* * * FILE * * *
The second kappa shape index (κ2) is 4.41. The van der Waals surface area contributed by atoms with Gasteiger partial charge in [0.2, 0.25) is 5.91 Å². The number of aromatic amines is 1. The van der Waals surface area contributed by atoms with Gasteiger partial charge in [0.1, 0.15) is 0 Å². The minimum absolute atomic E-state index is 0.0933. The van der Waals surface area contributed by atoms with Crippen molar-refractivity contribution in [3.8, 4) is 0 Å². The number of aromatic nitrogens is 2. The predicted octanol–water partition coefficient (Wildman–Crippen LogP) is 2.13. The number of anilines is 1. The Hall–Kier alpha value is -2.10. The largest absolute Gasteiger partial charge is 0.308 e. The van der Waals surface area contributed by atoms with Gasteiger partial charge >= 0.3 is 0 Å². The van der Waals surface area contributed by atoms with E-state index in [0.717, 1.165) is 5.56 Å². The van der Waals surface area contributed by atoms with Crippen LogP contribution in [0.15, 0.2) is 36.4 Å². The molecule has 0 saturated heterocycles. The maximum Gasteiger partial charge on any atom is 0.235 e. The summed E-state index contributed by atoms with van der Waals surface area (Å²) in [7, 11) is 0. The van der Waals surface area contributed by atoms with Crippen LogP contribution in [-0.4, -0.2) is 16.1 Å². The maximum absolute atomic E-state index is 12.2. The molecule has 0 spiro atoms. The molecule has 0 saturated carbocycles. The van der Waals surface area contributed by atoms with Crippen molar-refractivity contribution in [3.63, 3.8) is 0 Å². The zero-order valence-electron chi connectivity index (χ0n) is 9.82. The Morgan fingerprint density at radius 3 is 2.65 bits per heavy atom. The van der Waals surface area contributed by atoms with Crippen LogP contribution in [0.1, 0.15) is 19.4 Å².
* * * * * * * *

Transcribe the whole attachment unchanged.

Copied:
The second kappa shape index (κ2) is 4.41. The van der Waals surface area contributed by atoms with Gasteiger partial charge in [0.2, 0.25) is 5.91 Å². The number of aromatic amines is 1. The van der Waals surface area contributed by atoms with Gasteiger partial charge in [0.1, 0.15) is 0 Å². The minimum absolute atomic E-state index is 0.0933. The van der Waals surface area contributed by atoms with Crippen molar-refractivity contribution in [3.8, 4) is 0 Å². The number of aromatic nitrogens is 2. The predicted octanol–water partition coefficient (Wildman–Crippen LogP) is 2.13. The number of anilines is 1. The Hall–Kier alpha value is -2.10. The largest absolute Gasteiger partial charge is 0.308 e. The van der Waals surface area contributed by atoms with Gasteiger partial charge >= 0.3 is 0 Å². The van der Waals surface area contributed by atoms with E-state index in [0.717, 1.165) is 5.56 Å². The van der Waals surface area contributed by atoms with Crippen LogP contribution in [0.15, 0.2) is 36.4 Å². The molecule has 0 saturated heterocycles. The maximum Gasteiger partial charge on any atom is 0.235 e. The summed E-state index contributed by atoms with van der Waals surface area (Å²) in [7, 11) is 0. The van der Waals surface area contributed by atoms with Crippen LogP contribution in [-0.4, -0.2) is 16.1 Å². The maximum absolute atomic E-state index is 12.2. The molecule has 0 spiro atoms. The molecule has 0 saturated carbocycles. The van der Waals surface area contributed by atoms with Crippen molar-refractivity contribution in [3.63, 3.8) is 0 Å². The zero-order valence-electron chi connectivity index (χ0n) is 9.82. The Morgan fingerprint density at radius 3 is 2.65 bits per heavy atom. The van der Waals surface area contributed by atoms with Crippen LogP contribution in [0.1, 0.15) is 19.4 Å².